Of course the other parties aren't opposed to that. Basically they can't. So all parties said that “in principle they are agree with them”. What is important here to the Labour party is to show that their determination is to turn the aims into realities.
> What is the “spirit of Dunkirk and of the Blitz” ?
The Labour implies that even now in peace time the Government has to care about the British citizen security. The Labour party draws a palet (?) between a post-war situation in Britain during which pressure and problems threaten the population basic needs.
→ The Government needs to care about the population.
> What is used in the text to oppose the idea of the people/the nation ?
Opposition between the nation and private interest controled by the previous government (the previous gvt controled everything, power in the hands of a few men), abstract concept which used to prevail under the previous governments: “bank, mines, big industries, bureaucracy, totalitarian oligarchies, monopolies”. What mattered more for previous gvt were profits, control, bureaucracy, monopolies and the results was the economic blizzard, the slumps, which took place in the inter-war years in Britain. The previous gvt was totally disconnected from the people.
Questions on “Winston Churchill, Conservative Election Broadcast, 1945”
> How does this speech by Winston Churchill attack the Labour Party's position ?
Speaking on his first election address on the BBC he warned listeners that Attlee “would have to fall back on some form of Gestapo” in order to bring to life his socialist reforms: clear opposition between freedom and socialism → idea that Attlee is going to act against freedom. But Churchill made a miscalculation about the mood of the electorate. He tried to create a frightening image of Labour by associating their socialism with totalitarian regime.
> Was the speech successful ? Why ? Why not ?
This attack was immediatly used by Attlee to highlight the difference between Churchill the successful war leader and Churchill the poor political partisan. Attlee recognized that Churchill was surely competent during the war, but now it's time to go back to real politics and Churchill is clearly not here. Churchill lost the election, so no that speech wasn't successful.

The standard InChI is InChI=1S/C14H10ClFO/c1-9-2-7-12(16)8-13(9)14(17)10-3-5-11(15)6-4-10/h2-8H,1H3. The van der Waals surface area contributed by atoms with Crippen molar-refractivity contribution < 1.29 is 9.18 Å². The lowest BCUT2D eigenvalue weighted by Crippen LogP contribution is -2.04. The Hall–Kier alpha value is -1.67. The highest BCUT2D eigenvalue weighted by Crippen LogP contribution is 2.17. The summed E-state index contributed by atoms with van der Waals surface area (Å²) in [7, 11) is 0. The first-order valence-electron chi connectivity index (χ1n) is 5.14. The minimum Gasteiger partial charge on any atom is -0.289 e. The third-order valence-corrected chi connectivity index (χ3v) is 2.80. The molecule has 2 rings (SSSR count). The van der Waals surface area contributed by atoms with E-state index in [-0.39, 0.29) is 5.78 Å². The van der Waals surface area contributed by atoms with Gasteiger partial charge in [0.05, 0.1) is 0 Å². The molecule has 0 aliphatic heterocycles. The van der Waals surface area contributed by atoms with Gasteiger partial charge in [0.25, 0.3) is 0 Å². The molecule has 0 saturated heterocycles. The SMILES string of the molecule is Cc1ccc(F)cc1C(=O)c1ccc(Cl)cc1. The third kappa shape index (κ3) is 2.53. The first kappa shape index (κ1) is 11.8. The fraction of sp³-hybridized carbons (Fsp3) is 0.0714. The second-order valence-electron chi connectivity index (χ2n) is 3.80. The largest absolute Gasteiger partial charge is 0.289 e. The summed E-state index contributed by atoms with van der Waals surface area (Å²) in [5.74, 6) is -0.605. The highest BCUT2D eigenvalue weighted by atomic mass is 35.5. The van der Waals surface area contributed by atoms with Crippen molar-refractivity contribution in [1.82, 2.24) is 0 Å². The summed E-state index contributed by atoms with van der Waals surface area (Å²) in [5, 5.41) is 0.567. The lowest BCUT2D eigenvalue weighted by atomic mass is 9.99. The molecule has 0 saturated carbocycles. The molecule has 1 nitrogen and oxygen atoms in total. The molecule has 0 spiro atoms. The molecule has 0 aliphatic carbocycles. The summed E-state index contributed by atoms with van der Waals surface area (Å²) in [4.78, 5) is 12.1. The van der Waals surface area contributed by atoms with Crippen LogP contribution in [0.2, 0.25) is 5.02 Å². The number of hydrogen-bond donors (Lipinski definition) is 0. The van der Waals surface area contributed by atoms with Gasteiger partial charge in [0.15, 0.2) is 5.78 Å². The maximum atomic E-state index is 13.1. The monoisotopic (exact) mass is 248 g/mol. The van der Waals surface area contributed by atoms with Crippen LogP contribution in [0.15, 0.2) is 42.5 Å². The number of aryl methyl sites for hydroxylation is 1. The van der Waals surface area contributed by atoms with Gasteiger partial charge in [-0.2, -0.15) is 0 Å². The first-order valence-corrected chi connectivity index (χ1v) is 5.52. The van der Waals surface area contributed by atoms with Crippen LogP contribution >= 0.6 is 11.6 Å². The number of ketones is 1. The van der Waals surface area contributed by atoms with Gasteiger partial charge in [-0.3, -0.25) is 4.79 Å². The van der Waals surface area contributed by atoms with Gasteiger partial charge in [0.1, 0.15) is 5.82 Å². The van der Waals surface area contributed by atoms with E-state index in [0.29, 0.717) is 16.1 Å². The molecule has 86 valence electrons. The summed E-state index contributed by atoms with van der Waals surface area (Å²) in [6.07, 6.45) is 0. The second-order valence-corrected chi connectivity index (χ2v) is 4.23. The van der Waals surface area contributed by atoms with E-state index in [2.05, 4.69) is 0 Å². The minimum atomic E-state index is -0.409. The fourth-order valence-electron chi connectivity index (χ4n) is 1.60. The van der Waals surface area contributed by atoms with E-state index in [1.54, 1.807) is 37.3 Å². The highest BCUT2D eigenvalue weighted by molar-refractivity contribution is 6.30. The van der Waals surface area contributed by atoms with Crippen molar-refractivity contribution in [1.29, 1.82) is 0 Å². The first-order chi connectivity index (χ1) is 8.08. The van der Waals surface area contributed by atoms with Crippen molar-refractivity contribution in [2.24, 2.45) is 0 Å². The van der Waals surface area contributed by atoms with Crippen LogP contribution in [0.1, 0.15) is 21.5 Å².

The electorate was convinced that the Labour party, rather than the Conservatives, would introduced the measures saw in the Beveridge report. It was a restrospective judgement on old the Conservatives policies. The priority of the population was peace: and the last time the Conservatives were in power, they lost the peace.
Par LEA_student le 19 Avril 2013 à 20:25
A. The 3-day week
> What is the national and international context responsible for the measures described in the article?
This article from the Daily Mail exposes a series of restrictive measures, which is about to be imposed by the Conservatives government of Edward Heath. Because of the restrictions (electriciity control act), most of the industries worked on the 3-day working week, most factories were ordered to use electricity only 5 days a week and after that 3 days a week. The situation is reminding us of the situation during the WWII.
The oil crisis and the miners' strike
In the early 1970s, when the Conservatives return to power, the country was extremely polarised between the North and the South. It was a bleak (morne) period, caracterized by deficit and unemployment. So when the Cons came to power in 1970, the immediat problem to fight was unemployment, which quickly increased recently. Because of unemployment and inflation the government announced it would cut expenditures and a series of austerity measures. It was the end of free milk in schools for example. But on the other hand, the gvt reduced the income tax and the corporate tax (impôt sur les sociétés). Consequently the gvt policy would benefit people from the upper class only. It led to a clash with the trade-unions, especially with the NUM (National Union of Miners), a very powerful one. The NUM declared the first general strike since 1936, opposing the reduction of miners wages. As the winter of 1972 was an extremely cold one, the strike had an immediat impact on the society. Homes were plunged into darkness, and working days were reduced to 3 days a week. In February 1972 the trade-union mouvement won because the gvt decided a large pay increased for the miners.